In wake of gay marriage ruling, we chase holiness – in love

By Kevin Wells

My freshman roommate in college was smarter than hell, the best actor on campus, kind and wittier than anyone I knew. I remember we’d crack each other up deep into the night from the darkness of our bunks. But other than our shared sarcasm, appreciation for the liberal arts and a mild devotion to the Smiths, Depeche Mode and Erasure, we didn’t share much in common; so we fell into different sets of friends sophomore year and moved on.

I didn’t know he was gay. And when a few years ago on Facebook I saw he took his vows in what looked to be the heart of Times Square, I’m pretty sure I felt joy for him. I felt it because he radiated joy, as did his glowing partner. Dozens of smiling family and friends gushed with happiness. The photos were stunning.

This is how Catholics respond to joy. The happiest people I know are faithful Catholics. They mirror the joy of others.

But faithful Catholics have got a problem. I’ve got a problem.

No matter what decision the Supreme Court arrived at last week in regard to same-sex marriage, we know the sacrament of matrimony is between a man and a woman. And because we know this, suddenly many say we are bigots. Overnight, I’m a hater.

And if this is so, I’ve got a big problem on my hands. Truly, a big one.

I’m damned to hell.

When Jesus said in John 15:12, “This is my commandment: love one another as I have loved you,” he made it all pretty uncomplicated.

Simply, if I hate my old roommate or any other individual with same-sex attraction, I’m a hypocrite and an awful follower of Christ. I deserve hell. And when the bright light of judgment is set squarely upon me at the end, I wouldn’t even try to bargain or convince Him of otherwise. I get the trapdoor.

But let’s say I actually manage to do a fairly decent job of loving others in my life. But I still judge others here and there. No good. It’s locked into Scripture that I’ll get slammed with God’s judgment by an embarrassing barrage of reminders of my own sinfulness.

Jesus made it easy. Love. Don’t judge.

I love people with same-sex attraction. Every one of them – and not in some cheesy, Christian-y, weird-toothy-smiley-kind-of-way. But in a manner that invites him or her into my life, so that hopefully, we can become friends.

But friends – good ones anyway – speak truth to one another. They propose. They don’t impose. I would explain why my faith teaches that homosexual acts are sinful. And if he didn’t punch me in the nose or run out of the room forever, I’d explain why I, personally, thought so – mentioning nature perhaps before all else. And if my nose wasn’t bleeding, I’d allow him wide berth for his counter.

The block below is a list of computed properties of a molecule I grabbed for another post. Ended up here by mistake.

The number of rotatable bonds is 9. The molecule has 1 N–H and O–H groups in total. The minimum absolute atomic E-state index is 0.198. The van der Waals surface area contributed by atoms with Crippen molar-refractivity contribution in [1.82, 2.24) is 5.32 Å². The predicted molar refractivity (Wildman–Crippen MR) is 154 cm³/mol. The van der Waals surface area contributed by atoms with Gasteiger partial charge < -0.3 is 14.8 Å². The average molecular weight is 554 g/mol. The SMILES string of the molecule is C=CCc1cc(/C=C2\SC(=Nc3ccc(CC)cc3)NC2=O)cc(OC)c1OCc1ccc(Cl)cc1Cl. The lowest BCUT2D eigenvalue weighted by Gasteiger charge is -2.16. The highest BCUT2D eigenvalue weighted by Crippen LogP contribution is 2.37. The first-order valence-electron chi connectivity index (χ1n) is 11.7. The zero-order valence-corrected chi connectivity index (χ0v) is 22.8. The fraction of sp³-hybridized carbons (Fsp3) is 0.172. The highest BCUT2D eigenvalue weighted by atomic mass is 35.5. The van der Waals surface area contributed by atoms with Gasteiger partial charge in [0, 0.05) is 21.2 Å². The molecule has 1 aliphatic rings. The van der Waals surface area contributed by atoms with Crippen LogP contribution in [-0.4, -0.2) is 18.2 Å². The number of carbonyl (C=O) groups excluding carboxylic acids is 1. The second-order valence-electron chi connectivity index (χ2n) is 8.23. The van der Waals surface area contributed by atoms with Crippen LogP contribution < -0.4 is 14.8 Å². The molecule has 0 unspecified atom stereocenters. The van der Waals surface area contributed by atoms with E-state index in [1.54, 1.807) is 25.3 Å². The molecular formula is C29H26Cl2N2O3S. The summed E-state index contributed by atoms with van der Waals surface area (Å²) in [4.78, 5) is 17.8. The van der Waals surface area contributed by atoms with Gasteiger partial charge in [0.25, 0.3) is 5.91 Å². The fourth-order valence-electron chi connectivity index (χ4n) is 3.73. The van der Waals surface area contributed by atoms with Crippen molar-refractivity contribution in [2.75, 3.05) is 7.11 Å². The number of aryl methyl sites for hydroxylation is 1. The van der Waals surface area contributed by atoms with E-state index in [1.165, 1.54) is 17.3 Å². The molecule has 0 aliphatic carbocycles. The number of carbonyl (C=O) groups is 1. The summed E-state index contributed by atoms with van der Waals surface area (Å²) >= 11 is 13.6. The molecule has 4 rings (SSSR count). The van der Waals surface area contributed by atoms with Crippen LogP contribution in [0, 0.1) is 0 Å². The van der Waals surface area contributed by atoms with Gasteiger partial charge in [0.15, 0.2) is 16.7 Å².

Then I’d mention something like this: My wife and I wanted to have 10 kids – we said as much on our first date. Well, shortly after marrying, we discovered we weren’t blessed that way. We could have zero kids.

In-vitro fertilization, though, offered the promise of many kids. We were so happy. Then we studied Natural Law, consulted the Catechism and the magisterium, talked to wise priests and prayed continually. The mystery of the cross and our participation in it came into view. We began to wrap our minds around the depth, meaning and glory of redemptive suffering.

Although I would have walked through fire to have a child warm within my wife’s womb, we instead offered our sickening pain to God as a gift. Two thousand years of unbending teaching revealed to us why in-vitro fertilization, perhaps, wasn’t the way.

Because of pride, many of us have a rather cocky tendency to want to manipulate God’s revealed truth and fashion it to our needs. I’ve done it. It’s disgraceful. I’ve made myself into a god, and buffeted myself with an incoherent empire of rationalizations, lies and validations akin to, “Well, God just wants me to be happy, so he understands.”

But all that matters is Truth. And obliging his will. We know Truth because Jesus talked for three years. And folks wrote about it.

After boring my new friend with my infertility tale, I’d humbly propose that all I really cared about was his soul – and that if he chose to offer chastely his same-sex desire to God as a gift, that he would become a saint – one of the noblest, most heroic saints in heaven. A white martyr, in fact. I’d tell him that I could easily imagine Jesus racing to him, wrapping his arms around him and weeping copious tears of gladness as he came into view.